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City of Edmonds v. Oxford House, Inc

Citation. 514 U.S. 725, 115 S. Ct. 1776, 131 L. Ed. 2d 801, 1995 U.S.
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Brief Fact Summary.

The Respondent, Oxford House (Respondent), opened a group home for 10-12 adults recovering from drug or alcohol addiction. The Petitioner, the City of Edmonds (Petitioner), promulgated a definition of family, for purposes of single- family zoning. The definition only allowed fewer than 5 unrelated persons to live together, while any number of related persons could live together. The Respondent charged the city with failing to give reasonable accommodation under the Fair Housing Act (FHA).

Synopsis of Rule of Law.

City’s family composition regulation was not exempt from the FHA as a maximum occupancy restriction.


Parties stipulated that alcoholics and drug addicts were handicapped within the meaning of the FHA. The FHA prohibits discrimination to any buyer or renter because of handicap. Discrimination under the FHA includes failure to provide reasonable accommodation. The Edmonds Community Development Code (ECDC) defined who may live as a “family” in a single family dwelling. Family must be “an individual or two or more persons related by genetics, adoption, or marriage, or a group of five or fewer person who are not related by genetics, adoption or marriage.”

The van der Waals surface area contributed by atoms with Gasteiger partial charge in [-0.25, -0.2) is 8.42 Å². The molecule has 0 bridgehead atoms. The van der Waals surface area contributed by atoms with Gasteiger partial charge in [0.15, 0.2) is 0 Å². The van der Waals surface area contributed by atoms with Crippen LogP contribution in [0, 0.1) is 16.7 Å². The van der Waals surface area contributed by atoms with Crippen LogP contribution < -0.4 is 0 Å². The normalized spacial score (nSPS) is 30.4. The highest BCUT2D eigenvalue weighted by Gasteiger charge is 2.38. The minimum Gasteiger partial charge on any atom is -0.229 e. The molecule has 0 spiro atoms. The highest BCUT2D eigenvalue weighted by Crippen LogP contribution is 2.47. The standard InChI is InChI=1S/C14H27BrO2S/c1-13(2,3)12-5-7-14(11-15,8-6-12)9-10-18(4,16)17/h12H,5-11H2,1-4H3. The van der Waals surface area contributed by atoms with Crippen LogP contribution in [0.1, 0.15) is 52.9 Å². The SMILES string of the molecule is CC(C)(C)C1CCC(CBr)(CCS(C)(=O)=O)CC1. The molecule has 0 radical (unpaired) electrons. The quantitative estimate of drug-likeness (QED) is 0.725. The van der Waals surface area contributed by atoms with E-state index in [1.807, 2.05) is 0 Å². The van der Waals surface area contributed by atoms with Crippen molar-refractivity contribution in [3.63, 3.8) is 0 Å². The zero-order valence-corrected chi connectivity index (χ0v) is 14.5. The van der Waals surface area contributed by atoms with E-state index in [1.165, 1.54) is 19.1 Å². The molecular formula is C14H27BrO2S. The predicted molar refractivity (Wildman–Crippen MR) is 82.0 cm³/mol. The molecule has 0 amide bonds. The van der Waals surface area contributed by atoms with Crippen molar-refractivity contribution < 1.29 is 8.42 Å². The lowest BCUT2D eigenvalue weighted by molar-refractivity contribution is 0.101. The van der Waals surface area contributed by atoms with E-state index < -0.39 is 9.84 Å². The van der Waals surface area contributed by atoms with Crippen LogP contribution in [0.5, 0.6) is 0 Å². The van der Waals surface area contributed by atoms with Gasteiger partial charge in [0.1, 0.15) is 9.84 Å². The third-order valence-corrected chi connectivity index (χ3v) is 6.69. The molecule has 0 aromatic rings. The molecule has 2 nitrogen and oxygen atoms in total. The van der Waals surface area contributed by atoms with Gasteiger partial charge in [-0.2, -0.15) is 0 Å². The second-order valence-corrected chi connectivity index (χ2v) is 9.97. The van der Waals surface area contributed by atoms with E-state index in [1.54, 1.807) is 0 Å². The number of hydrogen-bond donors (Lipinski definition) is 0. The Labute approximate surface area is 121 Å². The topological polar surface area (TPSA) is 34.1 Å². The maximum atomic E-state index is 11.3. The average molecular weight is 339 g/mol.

Does the Petitioners ordinance fall within the FHA exemption, which permits any reasonable restriction on the maximum number of occupants in a dwelling?


The Edmonds Community Development Code’s definition of family was not a maximum occupant restriction and thus was not exempt under the FHA. Justice Ruth Bader Ginsburg (J. Ginsburg) explained that the code provision governed family living and had been enacted to foster the family character of a neighborhood rather than the living space per occupant. Particularly, since an unlimited number of related persons could live together under the Code, it was not enacted to set a maximum occupancy.


The Code governed family living and not living space per occupant as the exemption under the FHA. The purpose of a maximum occupancy is to protect health and safety by preventing overcrowding. To achieve such a purpose, it would need to apply uniformly. The provision here places absolutely no cap on the number of related persons who could cohabitate.

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